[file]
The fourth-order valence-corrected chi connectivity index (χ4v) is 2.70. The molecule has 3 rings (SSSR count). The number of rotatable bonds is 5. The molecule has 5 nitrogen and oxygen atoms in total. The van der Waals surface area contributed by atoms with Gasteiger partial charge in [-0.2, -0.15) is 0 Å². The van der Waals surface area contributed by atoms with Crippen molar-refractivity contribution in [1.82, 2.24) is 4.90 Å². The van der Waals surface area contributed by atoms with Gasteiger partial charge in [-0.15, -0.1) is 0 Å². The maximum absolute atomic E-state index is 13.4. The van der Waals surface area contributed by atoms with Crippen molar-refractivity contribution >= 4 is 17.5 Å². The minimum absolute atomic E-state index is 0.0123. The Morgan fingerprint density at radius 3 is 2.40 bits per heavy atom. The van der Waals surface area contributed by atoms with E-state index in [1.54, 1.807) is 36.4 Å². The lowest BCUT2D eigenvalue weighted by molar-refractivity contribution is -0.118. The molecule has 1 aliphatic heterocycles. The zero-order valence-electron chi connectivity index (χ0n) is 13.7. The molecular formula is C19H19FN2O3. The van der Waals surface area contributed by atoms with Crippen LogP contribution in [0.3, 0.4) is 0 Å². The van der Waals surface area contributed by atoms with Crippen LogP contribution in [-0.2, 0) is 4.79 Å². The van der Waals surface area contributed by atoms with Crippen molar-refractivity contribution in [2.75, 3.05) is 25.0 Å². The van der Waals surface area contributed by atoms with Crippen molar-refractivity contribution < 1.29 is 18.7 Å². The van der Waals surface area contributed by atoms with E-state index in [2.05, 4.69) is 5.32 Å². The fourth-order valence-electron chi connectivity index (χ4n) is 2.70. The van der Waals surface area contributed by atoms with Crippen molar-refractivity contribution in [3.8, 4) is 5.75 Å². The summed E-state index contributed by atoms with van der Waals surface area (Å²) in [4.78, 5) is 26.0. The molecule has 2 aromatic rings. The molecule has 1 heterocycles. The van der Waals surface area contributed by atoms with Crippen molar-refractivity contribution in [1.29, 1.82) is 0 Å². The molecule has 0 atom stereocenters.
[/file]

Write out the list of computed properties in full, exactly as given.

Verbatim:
The fourth-order valence-corrected chi connectivity index (χ4v) is 2.70. The molecule has 3 rings (SSSR count). The number of rotatable bonds is 5. The molecule has 5 nitrogen and oxygen atoms in total. The van der Waals surface area contributed by atoms with Gasteiger partial charge in [-0.2, -0.15) is 0 Å². The van der Waals surface area contributed by atoms with Crippen molar-refractivity contribution in [1.82, 2.24) is 4.90 Å². The van der Waals surface area contributed by atoms with Gasteiger partial charge in [-0.15, -0.1) is 0 Å². The maximum absolute atomic E-state index is 13.4. The van der Waals surface area contributed by atoms with Crippen molar-refractivity contribution >= 4 is 17.5 Å². The minimum absolute atomic E-state index is 0.0123. The Morgan fingerprint density at radius 3 is 2.40 bits per heavy atom. The van der Waals surface area contributed by atoms with E-state index in [1.54, 1.807) is 36.4 Å². The lowest BCUT2D eigenvalue weighted by molar-refractivity contribution is -0.118. The molecule has 1 aliphatic heterocycles. The zero-order valence-electron chi connectivity index (χ0n) is 13.7. The molecular formula is C19H19FN2O3. The van der Waals surface area contributed by atoms with Crippen LogP contribution in [0.3, 0.4) is 0 Å². The van der Waals surface area contributed by atoms with Crippen LogP contribution in [-0.2, 0) is 4.79 Å². The van der Waals surface area contributed by atoms with Crippen molar-refractivity contribution in [2.75, 3.05) is 25.0 Å². The van der Waals surface area contributed by atoms with Crippen molar-refractivity contribution < 1.29 is 18.7 Å². The van der Waals surface area contributed by atoms with E-state index in [2.05, 4.69) is 5.32 Å². The fourth-order valence-electron chi connectivity index (χ4n) is 2.70. The van der Waals surface area contributed by atoms with Crippen molar-refractivity contribution in [3.8, 4) is 5.75 Å². The summed E-state index contributed by atoms with van der Waals surface area (Å²) in [4.78, 5) is 26.0. The molecule has 2 aromatic rings. The molecule has 1 heterocycles. The van der Waals surface area contributed by atoms with Crippen molar-refractivity contribution in [1.29, 1.82) is 0 Å². The molecule has 0 atom stereocenters.